How Much Positive Feedback Counterbalances Criticism?

Sandra Mashihi

Sandra Mashihi

Does 360-degree feedback do more harm than good?
Envisia’s Kenneth Nowack and Sandra Mashihi provided “evidence-based answers”:

Kenneth Nowack

Kenneth Nowack

Poorly-designed 360-degree feedback assessments and interventions can increase disengagement and contribute to poor individual and team performance.

Individuals can “experience strong discouragement and frustration” when feedback is not as affirming as anticipated.
In addition, negatively-perceived information may be discounted and disregarded.

John Gottman

John Gottman

The ratio of positive to negative feedback may determine whether it is incorporated and used.
University of Washington’s John Gottman and Pepper Schwartz found that well-functioning marriages have a 5:1 ratio of positive to negative feedback.

A positive-negative ratio of 3:1 in 360-feedback sessions encouraged enhanced individual and team performance, individual workplace engagement, effectiveness, and emotional “flourishing,” according to University of North Carolina’s Barbara Frederickson and Marcial Losada of University of Michigan.

Barbara Fredrickson

Barbara Fredrickson

Proportions of negative feedback and interactions that exceed these ratios can interfere with insight and motivation and diminish willingness to engage in work-related practice and performance effectiveness.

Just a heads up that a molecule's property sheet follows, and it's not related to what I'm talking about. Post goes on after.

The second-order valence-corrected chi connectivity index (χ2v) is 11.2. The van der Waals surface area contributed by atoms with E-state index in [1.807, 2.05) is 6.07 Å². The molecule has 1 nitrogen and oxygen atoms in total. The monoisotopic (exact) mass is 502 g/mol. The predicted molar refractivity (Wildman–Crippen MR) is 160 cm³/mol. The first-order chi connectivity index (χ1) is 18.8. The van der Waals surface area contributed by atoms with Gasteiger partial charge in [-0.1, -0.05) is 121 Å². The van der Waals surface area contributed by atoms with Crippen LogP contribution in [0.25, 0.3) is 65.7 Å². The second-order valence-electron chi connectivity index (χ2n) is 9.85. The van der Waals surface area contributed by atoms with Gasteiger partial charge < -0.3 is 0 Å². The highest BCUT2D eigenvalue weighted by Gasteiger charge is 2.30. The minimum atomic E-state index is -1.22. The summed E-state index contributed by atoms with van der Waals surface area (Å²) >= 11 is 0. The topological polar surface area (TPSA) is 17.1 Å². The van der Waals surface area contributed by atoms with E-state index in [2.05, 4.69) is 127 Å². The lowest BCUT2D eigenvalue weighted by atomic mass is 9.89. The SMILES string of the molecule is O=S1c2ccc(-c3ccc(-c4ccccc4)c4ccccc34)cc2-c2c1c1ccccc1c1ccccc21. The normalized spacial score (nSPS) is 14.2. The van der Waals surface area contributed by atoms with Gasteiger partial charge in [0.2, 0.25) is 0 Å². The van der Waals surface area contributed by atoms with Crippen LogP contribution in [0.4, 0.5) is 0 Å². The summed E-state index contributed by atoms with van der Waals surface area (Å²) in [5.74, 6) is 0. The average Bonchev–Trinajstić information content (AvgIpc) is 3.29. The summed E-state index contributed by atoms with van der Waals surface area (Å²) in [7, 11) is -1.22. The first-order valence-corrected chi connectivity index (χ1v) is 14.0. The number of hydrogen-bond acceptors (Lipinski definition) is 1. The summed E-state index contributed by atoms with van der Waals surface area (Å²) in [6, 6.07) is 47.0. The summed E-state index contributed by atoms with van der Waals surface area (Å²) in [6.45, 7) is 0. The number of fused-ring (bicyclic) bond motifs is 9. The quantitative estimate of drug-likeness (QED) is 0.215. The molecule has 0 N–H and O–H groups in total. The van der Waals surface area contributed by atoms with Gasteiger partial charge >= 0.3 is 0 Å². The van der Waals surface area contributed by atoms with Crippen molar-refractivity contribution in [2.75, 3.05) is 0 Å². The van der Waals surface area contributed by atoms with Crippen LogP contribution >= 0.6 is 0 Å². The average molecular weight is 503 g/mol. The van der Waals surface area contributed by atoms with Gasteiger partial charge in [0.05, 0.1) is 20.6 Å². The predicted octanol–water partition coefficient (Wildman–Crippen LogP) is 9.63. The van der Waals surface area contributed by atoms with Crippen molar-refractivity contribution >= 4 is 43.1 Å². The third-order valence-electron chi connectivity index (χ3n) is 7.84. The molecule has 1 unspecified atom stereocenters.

Fredrickson suggested that this 3:1 ratio of positive to negative feedback is a “tipping point.”

Naomi Eisenberger

Naomi Eisenberger

When people are overloaded with negative feedback, neurophysiologic pathways associated with physical pain are triggered, reported UCLA’s Naomi Eisenberger and Matthew Lieberman collaborating with Kipling Williams of Macquarie University.

Zhansheng Chen

Zhansheng Chen

This effect was corroborated when volunteers reported higher levels of physical pain and demonstrated diminished performance on a cognitively-demanding task, in research by Williams, University of Hong Kong’s Zhansheng Chen, Julie Fitness of Macquarie University, and University of New South Wales’s Nicola C. Newton.

“Titrating” negative feedback in 360 degree evaluations within recommended ratios can enable recipients to more effectively assimilate and execute recommendations.

-*What ratios of positive to negative feedback do you apply in helping others improve performance?

Twitter: @kathrynwelds
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©Kathryn Welds

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